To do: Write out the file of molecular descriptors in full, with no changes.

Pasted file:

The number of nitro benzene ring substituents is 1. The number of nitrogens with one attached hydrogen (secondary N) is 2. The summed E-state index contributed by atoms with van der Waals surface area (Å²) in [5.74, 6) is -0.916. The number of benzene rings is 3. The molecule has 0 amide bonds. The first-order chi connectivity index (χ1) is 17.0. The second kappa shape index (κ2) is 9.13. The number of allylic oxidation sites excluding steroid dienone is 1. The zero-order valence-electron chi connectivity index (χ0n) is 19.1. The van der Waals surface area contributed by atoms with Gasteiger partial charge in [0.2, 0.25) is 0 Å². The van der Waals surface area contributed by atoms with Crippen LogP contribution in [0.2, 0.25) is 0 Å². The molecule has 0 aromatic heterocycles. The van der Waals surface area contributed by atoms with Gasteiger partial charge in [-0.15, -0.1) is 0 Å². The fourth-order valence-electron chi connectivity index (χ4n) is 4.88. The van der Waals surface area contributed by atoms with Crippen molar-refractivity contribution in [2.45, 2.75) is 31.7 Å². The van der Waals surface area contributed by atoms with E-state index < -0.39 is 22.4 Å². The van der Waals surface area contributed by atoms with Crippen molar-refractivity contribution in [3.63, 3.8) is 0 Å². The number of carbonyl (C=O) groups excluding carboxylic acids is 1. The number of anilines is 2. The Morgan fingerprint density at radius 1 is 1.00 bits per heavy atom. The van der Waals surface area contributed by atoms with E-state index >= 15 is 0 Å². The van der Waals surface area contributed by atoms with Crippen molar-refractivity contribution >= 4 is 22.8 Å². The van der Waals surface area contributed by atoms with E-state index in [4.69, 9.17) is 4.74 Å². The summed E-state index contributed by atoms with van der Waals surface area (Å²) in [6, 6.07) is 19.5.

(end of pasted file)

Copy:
The number of nitro benzene ring substituents is 1. The number of nitrogens with one attached hydrogen (secondary N) is 2. The summed E-state index contributed by atoms with van der Waals surface area (Å²) in [5.74, 6) is -0.916. The number of benzene rings is 3. The molecule has 0 amide bonds. The first-order chi connectivity index (χ1) is 17.0. The second kappa shape index (κ2) is 9.13. The number of allylic oxidation sites excluding steroid dienone is 1. The zero-order valence-electron chi connectivity index (χ0n) is 19.1. The van der Waals surface area contributed by atoms with Gasteiger partial charge in [0.2, 0.25) is 0 Å². The van der Waals surface area contributed by atoms with Crippen LogP contribution in [0.2, 0.25) is 0 Å². The molecule has 0 aromatic heterocycles. The van der Waals surface area contributed by atoms with Gasteiger partial charge in [-0.15, -0.1) is 0 Å². The fourth-order valence-electron chi connectivity index (χ4n) is 4.88. The van der Waals surface area contributed by atoms with Crippen molar-refractivity contribution in [2.45, 2.75) is 31.7 Å². The van der Waals surface area contributed by atoms with E-state index < -0.39 is 22.4 Å². The van der Waals surface area contributed by atoms with Crippen molar-refractivity contribution in [3.63, 3.8) is 0 Å². The number of carbonyl (C=O) groups excluding carboxylic acids is 1. The number of anilines is 2. The Morgan fingerprint density at radius 1 is 1.00 bits per heavy atom. The van der Waals surface area contributed by atoms with E-state index >= 15 is 0 Å². The van der Waals surface area contributed by atoms with Crippen molar-refractivity contribution >= 4 is 22.8 Å². The van der Waals surface area contributed by atoms with E-state index in [4.69, 9.17) is 4.74 Å². The summed E-state index contributed by atoms with van der Waals surface area (Å²) in [6, 6.07) is 19.5.